Publishing research that reflects the entire research community, reflecting the growing diversity among researchers, enriches our ability to pose questions and to find solutions to challenges in research and beyond.
Research conferences are the cornerstone of the academic calendar, bringing together members of the community to discuss progress in the field and forging new collaborations. But many have struggled with diversity. A Nature investigation earlier this year, showed that some fields have further to go than others. In a series of AI and machine learning events examined, for example, the proportion of female speakers increased from 7% in 2011 to 38% in 2019. But in a group of chemistry conferences that were also examined, the proportion of invited women speakers roles by only 1% in the same period.
Given the extent of Springer Nature’s interactions with researchers, institutions, funders and wider society, we feel we have a duty to do more to actively address diversity in research and to support others in doing so.
Springer Nature has recently agreed a set of principles so that expectations are clear about how we will take a more active role in accelerating progress on equality, diversity and inclusion. We hope this will, over time, lead to a greater representation of currently under-represented groups in our published content and events.
Our commitment to diversity is now shared alongside our other Springer Nature publishing policies and a more detailed set of priorities for Nature Research shared here. We will be taking action to improve diversity and inclusion in the conferences we organise, and in our commissioned content, the peer review population and editorial boards.
Diversity in editorial choices
While we are formalising these commitments and disclosing them publicly now, we have been discussing -- and acting on -- these issues for some time. Editors are asked to intentionally and proactively reach out to women researchers when commissioning externally-authored content, recruiting peer reviews, or inviting event speakers. And when suggesting peer review candidates, authors are also asked to make suggestions with diversity in mind. However, progress has been slow and by making a clearer statement to our partners and the research community, we aim to encourage faster movement in the direction of equity.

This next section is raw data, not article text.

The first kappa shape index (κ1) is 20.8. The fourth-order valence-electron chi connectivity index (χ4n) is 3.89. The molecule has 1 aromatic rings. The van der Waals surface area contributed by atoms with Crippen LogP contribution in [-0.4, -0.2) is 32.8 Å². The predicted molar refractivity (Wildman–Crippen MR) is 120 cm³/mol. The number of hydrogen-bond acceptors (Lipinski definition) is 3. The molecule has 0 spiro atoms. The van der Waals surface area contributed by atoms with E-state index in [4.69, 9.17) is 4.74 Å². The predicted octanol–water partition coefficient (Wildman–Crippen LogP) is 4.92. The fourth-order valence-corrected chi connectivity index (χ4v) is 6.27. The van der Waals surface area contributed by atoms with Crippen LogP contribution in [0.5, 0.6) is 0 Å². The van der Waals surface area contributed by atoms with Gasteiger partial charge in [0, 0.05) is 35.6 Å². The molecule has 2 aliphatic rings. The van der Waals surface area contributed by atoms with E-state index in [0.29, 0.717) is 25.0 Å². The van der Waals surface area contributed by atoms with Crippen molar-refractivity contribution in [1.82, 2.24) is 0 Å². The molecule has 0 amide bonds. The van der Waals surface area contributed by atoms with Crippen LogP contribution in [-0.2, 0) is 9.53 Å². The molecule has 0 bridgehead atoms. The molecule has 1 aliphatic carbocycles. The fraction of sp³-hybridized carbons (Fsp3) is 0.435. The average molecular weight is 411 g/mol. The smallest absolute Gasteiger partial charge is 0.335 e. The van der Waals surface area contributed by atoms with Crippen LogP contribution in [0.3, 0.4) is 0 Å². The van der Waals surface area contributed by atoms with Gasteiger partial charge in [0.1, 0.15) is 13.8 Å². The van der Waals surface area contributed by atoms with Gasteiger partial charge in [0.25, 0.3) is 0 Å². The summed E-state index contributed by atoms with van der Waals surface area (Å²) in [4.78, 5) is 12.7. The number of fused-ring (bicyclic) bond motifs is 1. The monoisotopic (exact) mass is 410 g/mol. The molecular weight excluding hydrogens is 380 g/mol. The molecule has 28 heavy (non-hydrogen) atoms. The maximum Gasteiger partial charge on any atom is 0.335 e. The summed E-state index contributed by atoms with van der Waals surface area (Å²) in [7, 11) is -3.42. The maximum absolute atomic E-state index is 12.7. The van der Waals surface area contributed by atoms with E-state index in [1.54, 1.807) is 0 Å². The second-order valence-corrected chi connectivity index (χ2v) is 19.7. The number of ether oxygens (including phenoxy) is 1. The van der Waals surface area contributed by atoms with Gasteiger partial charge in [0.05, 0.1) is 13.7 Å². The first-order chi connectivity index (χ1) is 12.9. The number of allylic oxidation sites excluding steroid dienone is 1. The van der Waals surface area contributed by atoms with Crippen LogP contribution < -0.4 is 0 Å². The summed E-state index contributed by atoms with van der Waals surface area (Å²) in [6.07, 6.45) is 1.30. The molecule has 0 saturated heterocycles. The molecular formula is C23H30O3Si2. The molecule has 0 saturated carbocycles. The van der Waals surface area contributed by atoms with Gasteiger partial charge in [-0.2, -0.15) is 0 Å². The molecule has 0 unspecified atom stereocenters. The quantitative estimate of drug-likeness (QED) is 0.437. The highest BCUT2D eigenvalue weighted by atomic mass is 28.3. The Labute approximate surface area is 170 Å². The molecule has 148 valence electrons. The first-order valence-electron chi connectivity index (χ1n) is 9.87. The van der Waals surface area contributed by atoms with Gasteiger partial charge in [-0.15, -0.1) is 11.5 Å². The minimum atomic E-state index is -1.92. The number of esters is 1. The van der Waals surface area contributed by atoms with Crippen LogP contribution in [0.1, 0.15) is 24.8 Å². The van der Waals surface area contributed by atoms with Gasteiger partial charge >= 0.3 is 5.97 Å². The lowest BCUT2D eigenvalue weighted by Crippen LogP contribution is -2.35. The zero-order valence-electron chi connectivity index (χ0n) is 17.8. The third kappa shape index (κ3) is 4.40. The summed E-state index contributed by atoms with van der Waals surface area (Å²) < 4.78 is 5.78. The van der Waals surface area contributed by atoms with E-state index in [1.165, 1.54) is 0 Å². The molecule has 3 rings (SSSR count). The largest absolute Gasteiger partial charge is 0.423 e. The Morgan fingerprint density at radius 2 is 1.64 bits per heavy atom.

Diverse representation at conferences and a new code of conduct
Scientific conferences offer important opportunities for networking, setting up collaborations and exchange of ideas. They also offer opportunities for career progression and for establishing scientific reputation.
Since 2006, our editors, together with a variety of partners, have been organising scientific conferences as part of the Nature Conferences series. The goal of these events is to foster and facilitate communication and collaboration between scientists; as with everything we do, our focus is on excellent research.
While we have informally strived to make these conferences inclusive, the time has come to formalise these efforts in a code of conduct and diversity policy which will apply not just to Nature Conferences but to all Springer Nature scholarly events.
Our events value wide-ranging views, expertise, opinions, backgrounds, and experiences. We intend these events to be welcoming, safe, collaborative, and productive for all attendees. As such, we expect our participants to be considerate of diverse views and cultures, respectful and collaborative in their discussion and critique of ideas.
Motivated by a desire to promote diversity and inclusion at our events, we are committing to having no male-only organising committees for all new Nature Conferences. Moreover, we will invite equal percentage of women and men as speakers, be it for keynote presentations or those selected from abstract submissions. We further commit to having no-male only panels at our events and to monitor and report our progress against these goals on an annual basis.
Naturally, we recognise that diversity goes beyond gender. We ask our conference co-organisers to consider other aspects of diversity, such as geography, ethnicity, culture, and career-stage, among others.
We will hold ourselves to account as we work to support greater equity and inclusion and Nature Conferences will both monitor and report on our efforts.
There are many individuals and organisations who have been working hard to improve diversity and foster inclusion in the global research community and we were pleased to consult with some of these as we have developed our more formal approaches. There is much more to do, and we are looking forward to continuing to work with researchers, institutions, funders and others to foster a more equitable environment.